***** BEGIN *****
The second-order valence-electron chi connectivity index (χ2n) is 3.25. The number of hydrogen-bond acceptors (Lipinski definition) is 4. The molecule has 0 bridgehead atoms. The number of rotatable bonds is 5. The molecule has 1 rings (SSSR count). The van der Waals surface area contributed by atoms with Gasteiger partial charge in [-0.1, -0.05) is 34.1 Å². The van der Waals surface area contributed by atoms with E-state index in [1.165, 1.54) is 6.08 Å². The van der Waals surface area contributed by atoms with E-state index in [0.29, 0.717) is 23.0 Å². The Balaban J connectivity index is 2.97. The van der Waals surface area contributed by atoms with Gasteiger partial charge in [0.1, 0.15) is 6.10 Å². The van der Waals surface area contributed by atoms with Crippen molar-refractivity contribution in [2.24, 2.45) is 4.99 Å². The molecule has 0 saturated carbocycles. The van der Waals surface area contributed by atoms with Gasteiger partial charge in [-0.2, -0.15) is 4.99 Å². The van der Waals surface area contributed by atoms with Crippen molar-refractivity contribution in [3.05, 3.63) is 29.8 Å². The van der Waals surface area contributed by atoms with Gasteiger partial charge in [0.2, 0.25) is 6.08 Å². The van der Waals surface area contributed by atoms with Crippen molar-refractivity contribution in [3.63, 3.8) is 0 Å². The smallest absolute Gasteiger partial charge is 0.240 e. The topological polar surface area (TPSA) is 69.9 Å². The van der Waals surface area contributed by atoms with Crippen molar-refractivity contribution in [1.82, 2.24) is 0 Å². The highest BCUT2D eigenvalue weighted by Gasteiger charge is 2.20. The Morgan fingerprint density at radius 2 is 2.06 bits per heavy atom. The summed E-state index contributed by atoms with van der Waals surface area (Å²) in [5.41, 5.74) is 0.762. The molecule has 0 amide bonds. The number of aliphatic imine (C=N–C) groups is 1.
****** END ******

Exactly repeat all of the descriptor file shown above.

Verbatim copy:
The second-order valence-electron chi connectivity index (χ2n) is 3.25. The number of hydrogen-bond acceptors (Lipinski definition) is 4. The molecule has 0 bridgehead atoms. The number of rotatable bonds is 5. The molecule has 1 rings (SSSR count). The van der Waals surface area contributed by atoms with Gasteiger partial charge in [-0.1, -0.05) is 34.1 Å². The van der Waals surface area contributed by atoms with E-state index in [1.165, 1.54) is 6.08 Å². The van der Waals surface area contributed by atoms with E-state index in [0.29, 0.717) is 23.0 Å². The Balaban J connectivity index is 2.97. The van der Waals surface area contributed by atoms with Gasteiger partial charge in [0.1, 0.15) is 6.10 Å². The van der Waals surface area contributed by atoms with Crippen molar-refractivity contribution in [2.24, 2.45) is 4.99 Å². The molecule has 0 saturated carbocycles. The van der Waals surface area contributed by atoms with Gasteiger partial charge in [-0.2, -0.15) is 4.99 Å². The van der Waals surface area contributed by atoms with Crippen molar-refractivity contribution in [3.05, 3.63) is 29.8 Å². The van der Waals surface area contributed by atoms with Gasteiger partial charge in [0.2, 0.25) is 6.08 Å². The van der Waals surface area contributed by atoms with Crippen molar-refractivity contribution in [3.63, 3.8) is 0 Å². The smallest absolute Gasteiger partial charge is 0.240 e. The topological polar surface area (TPSA) is 69.9 Å². The van der Waals surface area contributed by atoms with Crippen molar-refractivity contribution in [1.82, 2.24) is 0 Å². The highest BCUT2D eigenvalue weighted by Gasteiger charge is 2.20. The Morgan fingerprint density at radius 2 is 2.06 bits per heavy atom. The summed E-state index contributed by atoms with van der Waals surface area (Å²) in [5.41, 5.74) is 0.762. The molecule has 0 amide bonds. The number of aliphatic imine (C=N–C) groups is 1.